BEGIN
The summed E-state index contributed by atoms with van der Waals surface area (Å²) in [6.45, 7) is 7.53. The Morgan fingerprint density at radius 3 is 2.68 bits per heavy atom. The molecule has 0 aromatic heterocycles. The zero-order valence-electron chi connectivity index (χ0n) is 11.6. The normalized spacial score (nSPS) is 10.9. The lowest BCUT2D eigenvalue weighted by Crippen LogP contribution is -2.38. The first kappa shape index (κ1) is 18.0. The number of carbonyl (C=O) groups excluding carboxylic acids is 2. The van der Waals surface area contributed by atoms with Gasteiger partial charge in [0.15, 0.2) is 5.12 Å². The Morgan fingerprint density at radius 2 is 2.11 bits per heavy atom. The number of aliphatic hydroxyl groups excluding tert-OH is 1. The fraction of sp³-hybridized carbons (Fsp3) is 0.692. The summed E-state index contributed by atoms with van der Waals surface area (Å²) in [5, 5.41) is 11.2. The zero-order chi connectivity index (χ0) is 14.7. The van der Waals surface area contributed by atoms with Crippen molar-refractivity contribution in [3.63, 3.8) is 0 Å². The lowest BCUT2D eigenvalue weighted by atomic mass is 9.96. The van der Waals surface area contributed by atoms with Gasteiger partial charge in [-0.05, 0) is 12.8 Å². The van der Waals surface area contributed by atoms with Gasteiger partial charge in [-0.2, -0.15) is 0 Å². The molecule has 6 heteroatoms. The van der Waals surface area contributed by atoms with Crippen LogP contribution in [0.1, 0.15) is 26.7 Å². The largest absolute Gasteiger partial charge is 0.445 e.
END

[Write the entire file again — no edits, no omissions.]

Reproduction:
The summed E-state index contributed by atoms with van der Waals surface area (Å²) in [6.45, 7) is 7.53. The Morgan fingerprint density at radius 3 is 2.68 bits per heavy atom. The molecule has 0 aromatic heterocycles. The zero-order valence-electron chi connectivity index (χ0n) is 11.6. The normalized spacial score (nSPS) is 10.9. The lowest BCUT2D eigenvalue weighted by Crippen LogP contribution is -2.38. The first kappa shape index (κ1) is 18.0. The number of carbonyl (C=O) groups excluding carboxylic acids is 2. The van der Waals surface area contributed by atoms with Gasteiger partial charge in [0.15, 0.2) is 5.12 Å². The Morgan fingerprint density at radius 2 is 2.11 bits per heavy atom. The number of aliphatic hydroxyl groups excluding tert-OH is 1. The fraction of sp³-hybridized carbons (Fsp3) is 0.692. The summed E-state index contributed by atoms with van der Waals surface area (Å²) in [5, 5.41) is 11.2. The zero-order chi connectivity index (χ0) is 14.7. The van der Waals surface area contributed by atoms with Crippen molar-refractivity contribution in [3.63, 3.8) is 0 Å². The lowest BCUT2D eigenvalue weighted by atomic mass is 9.96. The van der Waals surface area contributed by atoms with Gasteiger partial charge in [-0.05, 0) is 12.8 Å². The van der Waals surface area contributed by atoms with Gasteiger partial charge in [-0.2, -0.15) is 0 Å². The molecule has 6 heteroatoms. The van der Waals surface area contributed by atoms with Crippen LogP contribution in [0.1, 0.15) is 26.7 Å². The largest absolute Gasteiger partial charge is 0.445 e.